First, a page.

The course provides an introduction to the Hydrologic Modeling System, HEC-HMS, focusing both on using the program and performing watershed studies. The course starts with a summary and overview of the program and the mechanics of constructing watershed models. Then, components of the software are studied in detail. Major modules include GIS tools, data entry, historic precipitation approaches, computing infiltration and excess surface runoff, transforming excess precipitation to runoff, baseflow, and channel routing. Parameter estimation techniques are taught throughout with instruction about model calibration. Instruction material is supported with workshops that illustrate the basic steps of building a model for project applications. A final project is included that ties together topics to create a calibrated model from scratch.
The following table provides links to YouTube videos for all lectures. Links are provided to the workshop pages located in the HEC-HMS Tutorials and Guides space. All workshop files can be downloaded from the workshops pages as well. Finally, all PowerPoint files are included below and can be downloaded for reference. You will need HEC-HMS version 4.10 or newer to open the workshop files. You can download the software from https://www.hec.usace.army.mil/software/hec-hms/downloads.aspx.
An archived copy of all the workshop instructions (HMS Workshop Instructions.zip) and workshop files (HMS Workshop Files.zip) can be downloaded from here.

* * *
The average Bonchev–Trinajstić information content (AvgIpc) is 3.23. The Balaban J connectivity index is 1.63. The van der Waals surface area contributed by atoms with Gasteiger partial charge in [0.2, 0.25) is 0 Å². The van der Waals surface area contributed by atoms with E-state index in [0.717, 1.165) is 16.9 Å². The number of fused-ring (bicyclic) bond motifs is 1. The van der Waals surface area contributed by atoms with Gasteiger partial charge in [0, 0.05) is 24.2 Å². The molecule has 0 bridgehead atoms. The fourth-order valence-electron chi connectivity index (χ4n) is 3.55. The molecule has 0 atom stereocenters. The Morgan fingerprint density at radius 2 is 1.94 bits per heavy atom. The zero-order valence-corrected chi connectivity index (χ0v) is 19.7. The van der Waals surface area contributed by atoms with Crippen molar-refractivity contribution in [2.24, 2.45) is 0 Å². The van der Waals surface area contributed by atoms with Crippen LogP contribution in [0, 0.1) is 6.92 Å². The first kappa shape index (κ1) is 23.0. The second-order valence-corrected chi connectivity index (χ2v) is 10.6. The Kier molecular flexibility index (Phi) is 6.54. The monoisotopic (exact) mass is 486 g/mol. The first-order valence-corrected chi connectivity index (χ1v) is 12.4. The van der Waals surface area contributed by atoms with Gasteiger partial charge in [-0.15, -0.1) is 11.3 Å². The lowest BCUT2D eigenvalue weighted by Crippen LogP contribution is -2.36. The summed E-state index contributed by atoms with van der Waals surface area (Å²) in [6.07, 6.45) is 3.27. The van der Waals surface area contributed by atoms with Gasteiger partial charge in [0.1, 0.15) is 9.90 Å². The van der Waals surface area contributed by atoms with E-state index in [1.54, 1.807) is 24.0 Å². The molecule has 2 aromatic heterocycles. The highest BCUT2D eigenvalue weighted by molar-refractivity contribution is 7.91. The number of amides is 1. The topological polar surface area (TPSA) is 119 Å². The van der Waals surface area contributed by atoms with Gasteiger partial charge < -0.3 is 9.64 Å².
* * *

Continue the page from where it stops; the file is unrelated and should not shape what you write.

|Lectures and Workshops||Videos and Links||PowerPoint Files|
Lecture 0: Overview of Hydrologic Modeling for Studies
This lecture details common purposes and applications of rainfall-runoff modeling within the U.S. Army Corps of Engineers. Study goals and commonly-utilized rainfall-runoff processes are related to the overall task of model development with consideration given to the intended use of the model.
|Overview of Hydrologic Modeling for Studies|
Lecture 1: Introduction to HEC-HMS
Lecture and workshop 1 show the basic components of the HEC-HMS software and how to configure the components to create a simulation and visualize results. Steps to create a model are discussed as well.
Workshop 1: Creating a Simple Model
Lecture 2: HEC-HMS GIS Delineation Tools
Lecture and workshop 2 describe the GIS delineation tools available in HEC-HMS. You can import GIS elements or delineate subbasin and stream elements using terrain data. The delineation tools allow you to customize the hydrologic element network.
Workshop 2: Creating a Georeferenced Model using HEC-HMS GIS Tools
Lecture 3: GIS Parameter Estimation Tools
Lecture and workshop 3 describe GIS tools that can be used to compute physical characteristics for subbasins and reach elements. The lesson also discusses the parameter calculator and how it can be used to process GIS data for estimating model parameters.
Workshop 3: Applying HEC-HMS GIS Parameter Estimation Tools
Lecture 4: Shared Data Components